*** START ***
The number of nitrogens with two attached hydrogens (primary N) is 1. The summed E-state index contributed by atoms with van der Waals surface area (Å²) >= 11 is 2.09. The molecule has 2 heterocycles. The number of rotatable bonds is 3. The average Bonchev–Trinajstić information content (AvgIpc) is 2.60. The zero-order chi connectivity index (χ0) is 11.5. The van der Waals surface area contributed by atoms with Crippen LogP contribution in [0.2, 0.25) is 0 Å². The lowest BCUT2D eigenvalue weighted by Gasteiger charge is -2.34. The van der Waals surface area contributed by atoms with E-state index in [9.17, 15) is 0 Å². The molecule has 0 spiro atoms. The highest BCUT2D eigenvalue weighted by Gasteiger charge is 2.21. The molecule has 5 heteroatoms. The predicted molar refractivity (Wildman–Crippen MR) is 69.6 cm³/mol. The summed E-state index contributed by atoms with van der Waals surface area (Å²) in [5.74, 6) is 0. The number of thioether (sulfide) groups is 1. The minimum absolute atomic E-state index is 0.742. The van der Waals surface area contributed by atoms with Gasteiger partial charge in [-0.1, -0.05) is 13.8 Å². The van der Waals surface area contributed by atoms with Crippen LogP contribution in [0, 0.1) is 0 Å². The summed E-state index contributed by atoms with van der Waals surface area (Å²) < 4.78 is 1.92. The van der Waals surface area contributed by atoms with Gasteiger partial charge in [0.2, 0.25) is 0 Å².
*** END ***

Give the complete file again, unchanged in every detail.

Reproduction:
The number of nitrogens with two attached hydrogens (primary N) is 1. The summed E-state index contributed by atoms with van der Waals surface area (Å²) >= 11 is 2.09. The molecule has 2 heterocycles. The number of rotatable bonds is 3. The average Bonchev–Trinajstić information content (AvgIpc) is 2.60. The zero-order chi connectivity index (χ0) is 11.5. The van der Waals surface area contributed by atoms with Crippen LogP contribution in [0.2, 0.25) is 0 Å². The lowest BCUT2D eigenvalue weighted by Gasteiger charge is -2.34. The van der Waals surface area contributed by atoms with E-state index in [9.17, 15) is 0 Å². The molecule has 0 spiro atoms. The highest BCUT2D eigenvalue weighted by Gasteiger charge is 2.21. The molecule has 5 heteroatoms. The predicted molar refractivity (Wildman–Crippen MR) is 69.6 cm³/mol. The summed E-state index contributed by atoms with van der Waals surface area (Å²) in [5.74, 6) is 0. The number of thioether (sulfide) groups is 1. The minimum absolute atomic E-state index is 0.742. The van der Waals surface area contributed by atoms with Gasteiger partial charge in [-0.1, -0.05) is 13.8 Å². The van der Waals surface area contributed by atoms with Crippen LogP contribution in [0, 0.1) is 0 Å². The summed E-state index contributed by atoms with van der Waals surface area (Å²) < 4.78 is 1.92. The van der Waals surface area contributed by atoms with Gasteiger partial charge in [0.2, 0.25) is 0 Å².